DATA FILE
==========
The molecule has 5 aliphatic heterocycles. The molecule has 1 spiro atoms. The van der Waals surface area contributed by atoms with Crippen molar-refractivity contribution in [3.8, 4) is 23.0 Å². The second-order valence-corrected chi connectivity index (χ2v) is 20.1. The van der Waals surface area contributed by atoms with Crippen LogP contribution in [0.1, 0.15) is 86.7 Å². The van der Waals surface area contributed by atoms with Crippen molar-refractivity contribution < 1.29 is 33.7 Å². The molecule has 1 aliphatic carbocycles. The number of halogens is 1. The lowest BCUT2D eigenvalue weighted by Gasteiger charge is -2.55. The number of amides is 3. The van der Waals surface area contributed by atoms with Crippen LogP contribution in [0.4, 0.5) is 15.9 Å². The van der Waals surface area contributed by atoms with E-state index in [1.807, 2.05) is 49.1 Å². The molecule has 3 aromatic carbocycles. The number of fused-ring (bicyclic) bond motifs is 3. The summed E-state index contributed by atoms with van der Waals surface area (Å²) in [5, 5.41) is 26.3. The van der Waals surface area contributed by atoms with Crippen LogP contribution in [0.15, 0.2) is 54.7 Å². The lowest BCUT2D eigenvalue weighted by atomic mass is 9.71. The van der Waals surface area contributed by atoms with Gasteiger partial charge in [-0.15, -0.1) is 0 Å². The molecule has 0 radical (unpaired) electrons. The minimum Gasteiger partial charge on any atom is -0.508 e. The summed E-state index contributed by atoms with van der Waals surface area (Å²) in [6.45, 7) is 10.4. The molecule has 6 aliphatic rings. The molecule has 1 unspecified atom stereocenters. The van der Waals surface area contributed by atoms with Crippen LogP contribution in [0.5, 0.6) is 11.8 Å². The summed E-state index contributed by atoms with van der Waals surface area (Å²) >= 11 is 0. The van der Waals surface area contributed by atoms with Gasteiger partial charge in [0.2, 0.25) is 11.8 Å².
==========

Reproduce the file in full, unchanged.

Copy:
The molecule has 5 aliphatic heterocycles. The molecule has 1 spiro atoms. The van der Waals surface area contributed by atoms with Crippen molar-refractivity contribution in [3.8, 4) is 23.0 Å². The second-order valence-corrected chi connectivity index (χ2v) is 20.1. The van der Waals surface area contributed by atoms with Crippen LogP contribution in [0.1, 0.15) is 86.7 Å². The van der Waals surface area contributed by atoms with Crippen molar-refractivity contribution < 1.29 is 33.7 Å². The molecule has 1 aliphatic carbocycles. The number of halogens is 1. The lowest BCUT2D eigenvalue weighted by Gasteiger charge is -2.55. The number of amides is 3. The van der Waals surface area contributed by atoms with Crippen LogP contribution in [0.4, 0.5) is 15.9 Å². The van der Waals surface area contributed by atoms with E-state index in [1.807, 2.05) is 49.1 Å². The molecule has 3 aromatic carbocycles. The number of fused-ring (bicyclic) bond motifs is 3. The summed E-state index contributed by atoms with van der Waals surface area (Å²) in [5, 5.41) is 26.3. The van der Waals surface area contributed by atoms with Crippen LogP contribution in [0.15, 0.2) is 54.7 Å². The lowest BCUT2D eigenvalue weighted by atomic mass is 9.71. The van der Waals surface area contributed by atoms with Gasteiger partial charge in [-0.15, -0.1) is 0 Å². The molecule has 0 radical (unpaired) electrons. The minimum Gasteiger partial charge on any atom is -0.508 e. The summed E-state index contributed by atoms with van der Waals surface area (Å²) in [6.45, 7) is 10.4. The molecule has 6 aliphatic rings. The molecule has 1 unspecified atom stereocenters. The van der Waals surface area contributed by atoms with Crippen LogP contribution in [0.5, 0.6) is 11.8 Å². The summed E-state index contributed by atoms with van der Waals surface area (Å²) >= 11 is 0. The van der Waals surface area contributed by atoms with Gasteiger partial charge in [0.2, 0.25) is 11.8 Å².